A perfect storm: 2020 has all the indicators for a year of major social upheaval

By Elyse DeFranco

2020 has been an undeniably turbulent year, with civil rights protests emerging amidst a devastating pandemic, and an economic crash not seen in decades. These events have emerged from seemingly immediate and unpredictable triggers, such as the killing of George Floyd by a Minnesota police officer, and a virus that jumped the species barrier. But some scientists say that the current level of civil unrest was predictable.

The past decade has seen a dramatic increase in socio-political instability in the U.S. and western Europe, leading to the intensity of the current moment, researchers report in a preprint posted to SocArXiv on June 14. Their analysis is a follow-up to a 2010 prediction that based on historical cycles of unrest, 2020 would be a year of extreme instability.

The prediction was based on two observations. The first is a historical pattern of surges in instability that occur in roughly 50-year cycles, with the last spike occurring around 1970. The second is a clear increase in destabilizing factors, including economic inequality, a growing youth population, and distrust in state institutions.


A protester stands in front of an American flag at a Black Lives Matter protest. Credit: Sean Lee/Unsplash.

Social upheaval often occurs in predictable cycles that coincide with increases in specific economic and social triggers, says cultural anthropologist Peter Turchin, who led the new analysis alongside Andrey Korotayev. As with earthquakes, a buildup of pressure along fault lines, paired with a trigger event, leads to a seismic shift. When living conditions become unbearable and are met with resistance, social and political turbulence motivates the government to implement structural reforms that improve people’s well-being. These reforms are then slowly eroded over time, until resistance resurges. The result: alternating periods dominated by either social unrest or peaceful coexistence.

By analyzing historical data, scientists can examine the structural pressures that repeatedly undermine social resilience, and measure factors that lead to the rise of political instability. For example, economic inequality has been pinpointed as a leading contributing factor in social revolutions throughout history, and it’s been increasing in the U.S. since the 1980s. Other key drivers include an erosion of trust in state institutions, urbanization, and an increasing proportion of young adults in the population.

Another factor that leads to social upheaval: an economy that is unable to provide enough jobs for its university graduates. Historically, this has led to an increase in radical organizations and revolutionary movements, Turchin claims.

A decade ago, Turchin, who studies cultural evolution at the University of Connecticut, used this framework to create a mathematical equation to chart social upheaval. His prediction, described February 2010 in the journal Nature, suggested that the decade between 2010 and 2020 would be one of rapid increase in social instability in the US. Now, he has teamed up with historian Andrey Korotayev from Russia’s HSE University for a retrospective analysis that suggests that the decade played out much as he expected.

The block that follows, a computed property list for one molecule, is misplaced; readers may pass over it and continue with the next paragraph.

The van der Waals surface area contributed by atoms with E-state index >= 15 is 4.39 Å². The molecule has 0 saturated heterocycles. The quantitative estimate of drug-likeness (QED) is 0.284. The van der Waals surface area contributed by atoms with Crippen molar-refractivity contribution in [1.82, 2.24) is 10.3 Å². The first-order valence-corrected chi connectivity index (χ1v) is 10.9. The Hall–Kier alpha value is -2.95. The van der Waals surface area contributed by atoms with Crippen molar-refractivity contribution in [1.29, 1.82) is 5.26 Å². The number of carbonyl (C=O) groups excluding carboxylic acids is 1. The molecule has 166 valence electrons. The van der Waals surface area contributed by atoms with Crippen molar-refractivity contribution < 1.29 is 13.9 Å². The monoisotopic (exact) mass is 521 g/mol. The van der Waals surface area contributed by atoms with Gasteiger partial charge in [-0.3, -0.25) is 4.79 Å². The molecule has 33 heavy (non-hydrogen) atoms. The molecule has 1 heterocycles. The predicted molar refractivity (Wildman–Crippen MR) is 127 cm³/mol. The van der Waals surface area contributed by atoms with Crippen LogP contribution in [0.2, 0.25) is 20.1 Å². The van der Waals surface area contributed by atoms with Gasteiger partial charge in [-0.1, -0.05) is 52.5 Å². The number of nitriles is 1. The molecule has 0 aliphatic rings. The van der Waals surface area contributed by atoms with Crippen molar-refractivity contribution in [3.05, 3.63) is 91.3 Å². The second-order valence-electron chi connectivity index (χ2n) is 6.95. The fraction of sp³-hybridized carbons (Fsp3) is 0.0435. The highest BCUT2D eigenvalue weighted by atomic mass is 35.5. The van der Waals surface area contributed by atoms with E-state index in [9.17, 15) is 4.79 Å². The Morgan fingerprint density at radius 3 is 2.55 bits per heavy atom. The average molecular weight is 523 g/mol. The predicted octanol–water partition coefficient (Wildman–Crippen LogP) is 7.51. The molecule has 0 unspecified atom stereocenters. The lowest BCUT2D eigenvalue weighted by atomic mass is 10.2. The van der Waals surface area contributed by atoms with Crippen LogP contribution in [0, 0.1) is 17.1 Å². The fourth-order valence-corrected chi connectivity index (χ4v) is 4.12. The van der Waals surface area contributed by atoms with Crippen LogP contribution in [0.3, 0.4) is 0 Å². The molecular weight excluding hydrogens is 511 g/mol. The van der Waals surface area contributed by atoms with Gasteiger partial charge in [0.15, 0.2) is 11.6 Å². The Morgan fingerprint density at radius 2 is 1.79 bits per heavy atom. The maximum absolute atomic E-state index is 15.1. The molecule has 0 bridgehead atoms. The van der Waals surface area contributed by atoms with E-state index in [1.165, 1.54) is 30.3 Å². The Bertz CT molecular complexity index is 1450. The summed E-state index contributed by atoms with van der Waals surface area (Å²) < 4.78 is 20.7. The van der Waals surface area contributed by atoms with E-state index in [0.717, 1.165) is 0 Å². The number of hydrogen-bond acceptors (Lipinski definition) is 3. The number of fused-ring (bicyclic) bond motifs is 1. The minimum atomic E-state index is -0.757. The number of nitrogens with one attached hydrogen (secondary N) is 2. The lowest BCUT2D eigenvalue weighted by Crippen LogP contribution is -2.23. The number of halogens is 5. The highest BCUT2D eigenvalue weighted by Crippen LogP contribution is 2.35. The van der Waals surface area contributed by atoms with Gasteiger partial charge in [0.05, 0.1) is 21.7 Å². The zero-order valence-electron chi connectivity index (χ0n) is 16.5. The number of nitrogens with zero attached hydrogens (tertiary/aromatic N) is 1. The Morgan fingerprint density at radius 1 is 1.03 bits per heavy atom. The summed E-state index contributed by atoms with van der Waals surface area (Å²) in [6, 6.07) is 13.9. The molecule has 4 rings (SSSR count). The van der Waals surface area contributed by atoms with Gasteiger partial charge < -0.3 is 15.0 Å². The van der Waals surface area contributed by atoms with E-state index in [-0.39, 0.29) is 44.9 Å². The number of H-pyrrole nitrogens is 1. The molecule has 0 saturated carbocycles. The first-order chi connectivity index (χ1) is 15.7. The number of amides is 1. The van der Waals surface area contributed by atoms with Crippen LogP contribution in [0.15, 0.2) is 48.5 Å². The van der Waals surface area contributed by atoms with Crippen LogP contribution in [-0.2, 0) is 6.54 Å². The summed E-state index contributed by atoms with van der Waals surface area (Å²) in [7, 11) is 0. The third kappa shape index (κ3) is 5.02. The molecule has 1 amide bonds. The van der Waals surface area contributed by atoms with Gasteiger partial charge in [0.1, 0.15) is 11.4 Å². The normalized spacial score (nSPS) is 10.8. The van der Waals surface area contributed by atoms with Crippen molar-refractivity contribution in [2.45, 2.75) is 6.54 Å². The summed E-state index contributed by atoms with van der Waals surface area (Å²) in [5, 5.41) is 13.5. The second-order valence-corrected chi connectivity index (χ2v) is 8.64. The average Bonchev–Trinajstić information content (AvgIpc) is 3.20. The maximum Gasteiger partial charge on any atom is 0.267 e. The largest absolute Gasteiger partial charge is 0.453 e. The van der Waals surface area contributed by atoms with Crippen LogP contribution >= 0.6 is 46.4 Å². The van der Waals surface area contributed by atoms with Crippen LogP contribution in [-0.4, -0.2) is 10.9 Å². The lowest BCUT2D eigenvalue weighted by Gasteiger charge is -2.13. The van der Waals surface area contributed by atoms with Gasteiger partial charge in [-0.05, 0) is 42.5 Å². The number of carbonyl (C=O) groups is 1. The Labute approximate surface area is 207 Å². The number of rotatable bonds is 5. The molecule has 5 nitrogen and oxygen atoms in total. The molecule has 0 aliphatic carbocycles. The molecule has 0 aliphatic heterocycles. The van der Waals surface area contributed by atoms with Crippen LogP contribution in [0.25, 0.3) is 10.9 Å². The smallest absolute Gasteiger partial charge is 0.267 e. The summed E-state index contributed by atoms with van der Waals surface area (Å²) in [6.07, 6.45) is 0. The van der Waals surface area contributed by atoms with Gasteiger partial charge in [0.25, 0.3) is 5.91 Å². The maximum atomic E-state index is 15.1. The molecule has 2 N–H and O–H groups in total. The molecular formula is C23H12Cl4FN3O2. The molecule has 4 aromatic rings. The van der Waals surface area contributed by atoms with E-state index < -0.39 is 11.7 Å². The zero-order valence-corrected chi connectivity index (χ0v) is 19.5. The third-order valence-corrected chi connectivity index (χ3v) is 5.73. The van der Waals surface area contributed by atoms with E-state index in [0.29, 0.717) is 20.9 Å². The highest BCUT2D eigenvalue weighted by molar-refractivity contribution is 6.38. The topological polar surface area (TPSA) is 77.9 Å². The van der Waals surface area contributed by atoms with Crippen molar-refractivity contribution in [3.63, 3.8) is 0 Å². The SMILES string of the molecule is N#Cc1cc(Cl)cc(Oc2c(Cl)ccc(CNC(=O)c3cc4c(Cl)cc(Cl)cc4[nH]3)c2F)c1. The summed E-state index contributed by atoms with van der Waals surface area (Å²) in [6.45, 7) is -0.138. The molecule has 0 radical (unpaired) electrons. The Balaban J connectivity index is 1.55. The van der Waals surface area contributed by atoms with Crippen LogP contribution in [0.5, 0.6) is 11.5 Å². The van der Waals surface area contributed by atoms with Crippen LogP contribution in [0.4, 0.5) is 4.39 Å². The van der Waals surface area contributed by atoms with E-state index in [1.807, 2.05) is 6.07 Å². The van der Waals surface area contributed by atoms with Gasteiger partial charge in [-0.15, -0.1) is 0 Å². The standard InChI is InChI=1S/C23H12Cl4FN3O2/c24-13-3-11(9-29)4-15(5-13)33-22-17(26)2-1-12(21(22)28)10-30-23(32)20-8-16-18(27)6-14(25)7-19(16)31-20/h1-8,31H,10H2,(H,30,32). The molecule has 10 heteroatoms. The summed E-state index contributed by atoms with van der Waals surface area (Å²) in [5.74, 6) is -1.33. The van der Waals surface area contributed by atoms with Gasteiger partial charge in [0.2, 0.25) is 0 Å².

Observed trends in anti-government demonstrations (green) and riots (red) in the USA between 1946 and 2018. Credit: Turchin and Korotayev, 2020

By examining data on the occurrence of both peaceful anti-government protests and more violent riots, it is clear that political instability has indeed been increasing in the US since 2010, the researchers show. The trend is similar for the UK, France, Italy, and Spain.

This analysis predates the widespread impacts of COVID-19, as well as this year’s police brutality and associated protests. But these events further exacerbated key drivers of instability, including economic hardship and decreased trust in state institutions, the researchers say.

The study has not undergone peer review, and other researchers point out that it’s difficult to capture and quantify the complexity of the real world. For example, this model doesn’t account for key social issues such as gun control, abortion rights, and race relations that are often major variables leading to political instability, says Gizachew Tiruneh, a political scientist at the University of Central Arkansas.

It also doesn’t account for the ways that social upheaval can spill across borders — like the influence that refugee migration from neighboring countries played in the Brexit vote, says Erin McCauley, a sociologist and doctoral candidate at Cornell University.

The current context in which we’re reading the paper makes the role of social issues such as racial inequality and migration more pressing, McCauley says.

Still, the analysis demonstrates that the past decade played out much as Turchin forecasted. That may provide hope for reforming problematic policies, Turchin says. “The successful prediction from the model suggests that it is correct about the deep structural forces for instability, which means that we can use the model to figure out how to get out of our current predicament with the least amount of bloodshed.”

Elyse DeFranco is an ecologist and writer based in the San Francisco bay area. She can be reached at elyse.defranco@gmail.com.

This story was produced as part of NASW's David Perlman Summer Mentoring Program, which was launched in 2020 by our Education Committee. DeFranco was mentored by Laurel Hamers.

Sep. 15, 2020